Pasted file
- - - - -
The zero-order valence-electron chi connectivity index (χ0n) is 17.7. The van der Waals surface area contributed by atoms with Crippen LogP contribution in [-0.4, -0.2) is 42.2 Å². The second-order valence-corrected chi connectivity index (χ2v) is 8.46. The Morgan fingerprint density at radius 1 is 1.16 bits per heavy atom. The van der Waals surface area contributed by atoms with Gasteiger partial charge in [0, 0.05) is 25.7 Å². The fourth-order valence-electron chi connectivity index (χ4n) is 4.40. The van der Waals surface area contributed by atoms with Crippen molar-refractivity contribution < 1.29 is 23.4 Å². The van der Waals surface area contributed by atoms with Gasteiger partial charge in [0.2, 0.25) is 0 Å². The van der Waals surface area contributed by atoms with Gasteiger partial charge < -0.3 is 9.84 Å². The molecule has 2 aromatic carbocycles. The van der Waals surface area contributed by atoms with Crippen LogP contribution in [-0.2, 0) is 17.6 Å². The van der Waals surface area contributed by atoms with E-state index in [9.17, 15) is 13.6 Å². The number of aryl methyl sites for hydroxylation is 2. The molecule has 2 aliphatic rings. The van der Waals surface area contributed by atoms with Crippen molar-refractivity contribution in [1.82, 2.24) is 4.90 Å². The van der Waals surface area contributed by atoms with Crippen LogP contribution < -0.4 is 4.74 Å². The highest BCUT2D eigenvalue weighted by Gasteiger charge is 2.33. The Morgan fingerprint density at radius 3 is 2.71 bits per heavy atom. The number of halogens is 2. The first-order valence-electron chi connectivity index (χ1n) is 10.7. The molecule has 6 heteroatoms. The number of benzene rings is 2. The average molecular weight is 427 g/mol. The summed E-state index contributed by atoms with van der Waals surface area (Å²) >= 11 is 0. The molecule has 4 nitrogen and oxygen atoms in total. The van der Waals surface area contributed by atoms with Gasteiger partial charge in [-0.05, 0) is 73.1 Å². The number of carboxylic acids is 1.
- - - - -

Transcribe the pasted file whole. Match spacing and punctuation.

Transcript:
The zero-order valence-electron chi connectivity index (χ0n) is 17.7. The van der Waals surface area contributed by atoms with Crippen LogP contribution in [-0.4, -0.2) is 42.2 Å². The second-order valence-corrected chi connectivity index (χ2v) is 8.46. The Morgan fingerprint density at radius 1 is 1.16 bits per heavy atom. The van der Waals surface area contributed by atoms with Gasteiger partial charge in [0, 0.05) is 25.7 Å². The fourth-order valence-electron chi connectivity index (χ4n) is 4.40. The van der Waals surface area contributed by atoms with Crippen molar-refractivity contribution < 1.29 is 23.4 Å². The van der Waals surface area contributed by atoms with Gasteiger partial charge in [0.2, 0.25) is 0 Å². The van der Waals surface area contributed by atoms with Gasteiger partial charge < -0.3 is 9.84 Å². The molecule has 2 aromatic carbocycles. The van der Waals surface area contributed by atoms with Crippen LogP contribution in [-0.2, 0) is 17.6 Å². The van der Waals surface area contributed by atoms with E-state index in [9.17, 15) is 13.6 Å². The number of aryl methyl sites for hydroxylation is 2. The molecule has 2 aliphatic rings. The van der Waals surface area contributed by atoms with Crippen molar-refractivity contribution in [1.82, 2.24) is 4.90 Å². The van der Waals surface area contributed by atoms with Crippen LogP contribution < -0.4 is 4.74 Å². The highest BCUT2D eigenvalue weighted by Gasteiger charge is 2.33. The Morgan fingerprint density at radius 3 is 2.71 bits per heavy atom. The number of halogens is 2. The first-order valence-electron chi connectivity index (χ1n) is 10.7. The molecule has 6 heteroatoms. The number of benzene rings is 2. The average molecular weight is 427 g/mol. The summed E-state index contributed by atoms with van der Waals surface area (Å²) >= 11 is 0. The molecule has 4 nitrogen and oxygen atoms in total. The van der Waals surface area contributed by atoms with Gasteiger partial charge in [-0.05, 0) is 73.1 Å². The number of carboxylic acids is 1.